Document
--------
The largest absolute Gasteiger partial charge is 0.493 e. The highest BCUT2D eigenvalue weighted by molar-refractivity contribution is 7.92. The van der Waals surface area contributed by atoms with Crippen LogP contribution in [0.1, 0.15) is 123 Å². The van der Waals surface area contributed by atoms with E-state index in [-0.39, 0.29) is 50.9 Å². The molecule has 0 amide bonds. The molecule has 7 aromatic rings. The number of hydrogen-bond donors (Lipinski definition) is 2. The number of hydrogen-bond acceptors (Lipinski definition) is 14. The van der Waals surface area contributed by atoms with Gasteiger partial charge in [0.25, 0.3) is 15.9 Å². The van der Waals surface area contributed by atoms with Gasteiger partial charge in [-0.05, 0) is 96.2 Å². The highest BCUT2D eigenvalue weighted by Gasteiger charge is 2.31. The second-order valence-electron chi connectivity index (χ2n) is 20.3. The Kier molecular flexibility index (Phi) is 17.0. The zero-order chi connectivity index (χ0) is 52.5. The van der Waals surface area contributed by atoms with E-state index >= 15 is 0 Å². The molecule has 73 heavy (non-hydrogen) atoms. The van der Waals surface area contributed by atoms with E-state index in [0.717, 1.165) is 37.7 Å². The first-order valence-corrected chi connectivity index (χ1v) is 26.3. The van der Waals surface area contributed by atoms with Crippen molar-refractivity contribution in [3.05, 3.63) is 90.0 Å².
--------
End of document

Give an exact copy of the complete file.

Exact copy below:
The largest absolute Gasteiger partial charge is 0.493 e. The highest BCUT2D eigenvalue weighted by molar-refractivity contribution is 7.92. The van der Waals surface area contributed by atoms with Crippen LogP contribution in [0.1, 0.15) is 123 Å². The van der Waals surface area contributed by atoms with E-state index in [-0.39, 0.29) is 50.9 Å². The molecule has 0 amide bonds. The molecule has 7 aromatic rings. The number of hydrogen-bond donors (Lipinski definition) is 2. The number of hydrogen-bond acceptors (Lipinski definition) is 14. The van der Waals surface area contributed by atoms with Gasteiger partial charge in [0.25, 0.3) is 15.9 Å². The van der Waals surface area contributed by atoms with Gasteiger partial charge in [-0.05, 0) is 96.2 Å². The highest BCUT2D eigenvalue weighted by Gasteiger charge is 2.31. The second-order valence-electron chi connectivity index (χ2n) is 20.3. The Kier molecular flexibility index (Phi) is 17.0. The zero-order chi connectivity index (χ0) is 52.5. The van der Waals surface area contributed by atoms with E-state index >= 15 is 0 Å². The molecule has 73 heavy (non-hydrogen) atoms. The van der Waals surface area contributed by atoms with E-state index in [0.717, 1.165) is 37.7 Å². The first-order valence-corrected chi connectivity index (χ1v) is 26.3. The van der Waals surface area contributed by atoms with Crippen molar-refractivity contribution in [3.05, 3.63) is 90.0 Å².